Stages of colon cancer and their prognosis
Colon cancer is divided into different stages in order to adapt the therapy and thereby improve the chance of recovery and life expectancy.
The main criterion is the depth of penetration of the tumor into the intestinal layers. Another important criterion is whether the tumor has spread to lymph nodes or to another tissue. The more advanced the stage, the more intensive the therapy must be.
What are the stages of colon cancer?
There are different classifications for staging. The UICC classification divides the stages based on therapy and life expectancy. It is in turn based on the TNM classification. This is divided into stages T1-T4. The T-staging is based on the depth of penetration - i.e. based on how many intestinal layers are affected by the tumor. In addition to the T stages, additional information is given. Another point is how many lymph nodes are infiltrated by the tumor.
Finally, there is a classification as to whether the tumor has spread to another organ, i.e. whether distant metastases are present. The exact classification based on the TNM classification can only be made after the operation using the specimen removed.
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Colon cancer UICC stage 1
Stage 1 of the UICC classification is the easiest stage. Here the tumor is still quite small. Stage 1 tumors are characterized by the fact that they have not yet spread to lymph nodes or metastasized to other organs. Furthermore, the tumor must not have spread too far locally in the intestine. It may not be more than the T2 stage of the TNM classification. This means that it has maximally spread into the muscle layer of the intestine.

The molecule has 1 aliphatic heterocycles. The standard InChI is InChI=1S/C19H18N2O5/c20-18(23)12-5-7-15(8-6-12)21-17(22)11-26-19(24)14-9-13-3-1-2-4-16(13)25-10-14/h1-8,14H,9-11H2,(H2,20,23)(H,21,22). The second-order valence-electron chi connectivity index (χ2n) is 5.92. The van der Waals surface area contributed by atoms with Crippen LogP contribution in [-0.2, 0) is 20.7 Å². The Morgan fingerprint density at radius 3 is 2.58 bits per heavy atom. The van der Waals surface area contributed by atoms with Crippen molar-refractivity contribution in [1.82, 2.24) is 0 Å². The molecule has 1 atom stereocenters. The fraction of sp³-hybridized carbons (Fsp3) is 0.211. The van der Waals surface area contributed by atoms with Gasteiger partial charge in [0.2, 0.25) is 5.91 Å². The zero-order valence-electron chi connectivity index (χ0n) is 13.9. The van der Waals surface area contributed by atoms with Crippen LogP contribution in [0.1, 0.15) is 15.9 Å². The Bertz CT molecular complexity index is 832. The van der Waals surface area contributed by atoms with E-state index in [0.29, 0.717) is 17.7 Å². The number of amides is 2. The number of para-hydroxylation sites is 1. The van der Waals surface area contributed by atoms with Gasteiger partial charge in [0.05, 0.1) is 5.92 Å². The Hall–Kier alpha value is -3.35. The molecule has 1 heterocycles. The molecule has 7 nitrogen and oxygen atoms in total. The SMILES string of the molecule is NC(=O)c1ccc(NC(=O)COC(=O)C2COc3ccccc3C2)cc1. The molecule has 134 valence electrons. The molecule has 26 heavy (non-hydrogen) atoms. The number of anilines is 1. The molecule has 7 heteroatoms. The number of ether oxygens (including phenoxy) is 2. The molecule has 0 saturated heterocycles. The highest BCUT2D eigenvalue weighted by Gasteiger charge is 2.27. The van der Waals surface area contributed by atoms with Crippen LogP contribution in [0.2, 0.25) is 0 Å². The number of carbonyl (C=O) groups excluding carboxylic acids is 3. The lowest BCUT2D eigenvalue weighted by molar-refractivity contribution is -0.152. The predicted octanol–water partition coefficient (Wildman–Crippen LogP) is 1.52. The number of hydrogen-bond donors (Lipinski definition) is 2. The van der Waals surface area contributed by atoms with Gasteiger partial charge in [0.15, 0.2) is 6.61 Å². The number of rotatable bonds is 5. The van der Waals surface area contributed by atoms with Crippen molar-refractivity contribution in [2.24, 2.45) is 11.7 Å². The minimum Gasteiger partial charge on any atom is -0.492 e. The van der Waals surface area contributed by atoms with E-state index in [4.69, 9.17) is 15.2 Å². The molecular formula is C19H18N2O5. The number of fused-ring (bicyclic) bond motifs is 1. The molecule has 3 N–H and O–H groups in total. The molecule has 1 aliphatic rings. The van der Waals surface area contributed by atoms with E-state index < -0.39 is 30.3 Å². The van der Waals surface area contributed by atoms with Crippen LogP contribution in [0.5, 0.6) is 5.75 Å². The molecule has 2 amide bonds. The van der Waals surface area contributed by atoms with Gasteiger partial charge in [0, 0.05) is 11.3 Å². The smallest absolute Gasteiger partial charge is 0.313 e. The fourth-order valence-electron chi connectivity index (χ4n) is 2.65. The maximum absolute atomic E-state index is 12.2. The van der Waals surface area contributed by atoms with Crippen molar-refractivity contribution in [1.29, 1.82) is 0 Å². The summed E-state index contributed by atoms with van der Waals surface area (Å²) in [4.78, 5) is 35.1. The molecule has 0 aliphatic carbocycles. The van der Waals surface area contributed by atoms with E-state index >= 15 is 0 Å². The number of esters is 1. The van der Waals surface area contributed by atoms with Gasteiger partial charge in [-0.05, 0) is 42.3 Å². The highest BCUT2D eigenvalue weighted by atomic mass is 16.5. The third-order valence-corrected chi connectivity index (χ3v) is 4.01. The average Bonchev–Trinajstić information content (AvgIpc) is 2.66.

Colon cancers start from the mucous membrane inside the intestine and from there continue to spread outwards. Before stage 1, there is a special stage - stage 0. Here, doctors speak of "carcinoma in situ". It is a very early stage of cancer. It is only in the mucous membrane of the intestine and is not invasive, so it cannot spread to other organs and is very treatable.
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Chances of recovery / life expectancy for stage 1 tumors
The chances of recovery are very good for a stage 1 tumor.
As a therapeutic measure, the tumor is operated on. It can either be done from inside the intestine or part of the intestine is removed. As a rule, no further therapy is required. In medical circles, life expectancy is given using the 5-year survival rate. It says what percentage of the sick are still alive after 5 years. In stage 1 it is over 90%. In the early stage T0, the chances of survival are even higher.
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Colon cancer UICC stage 2
Stage 2 of the UICC classification involves tumors that have also not yet spread to other organs or lymph nodes, but are larger locally in the intestine than in stage 1. They are therefore stage T3 or T4 cancers. In these stages the tumor has already spread to the outermost layer of the intestinal wall or the fatty tissue that surrounds the intestine. In the T4 stage, the tumor has already infiltrated the peritoneum or other organs in the area.
Even if the examinations did not initially establish that the cancer had spread to other organs or lymph nodes, it is not unlikely that the examination of the removed tumor will diagnose affected lymph nodes. In some cases, metastases already exist, but they are still quite small and will only be recognized later, when they have continued to grow. However, this does not have a major impact on therapy, since in both cases radiation and chemotherapy are carried out in addition to the surgical removal of the tumor.
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Chances of recovery / life expectancy stage 2
The chances of recovery are still quite high in stage 2 at around 60-85% - provided that the tumor has not already spread to the lymph nodes or has metastasized. In contrast to stage 1, the tumor is treated with chemotherapy and radiation in addition to surgery.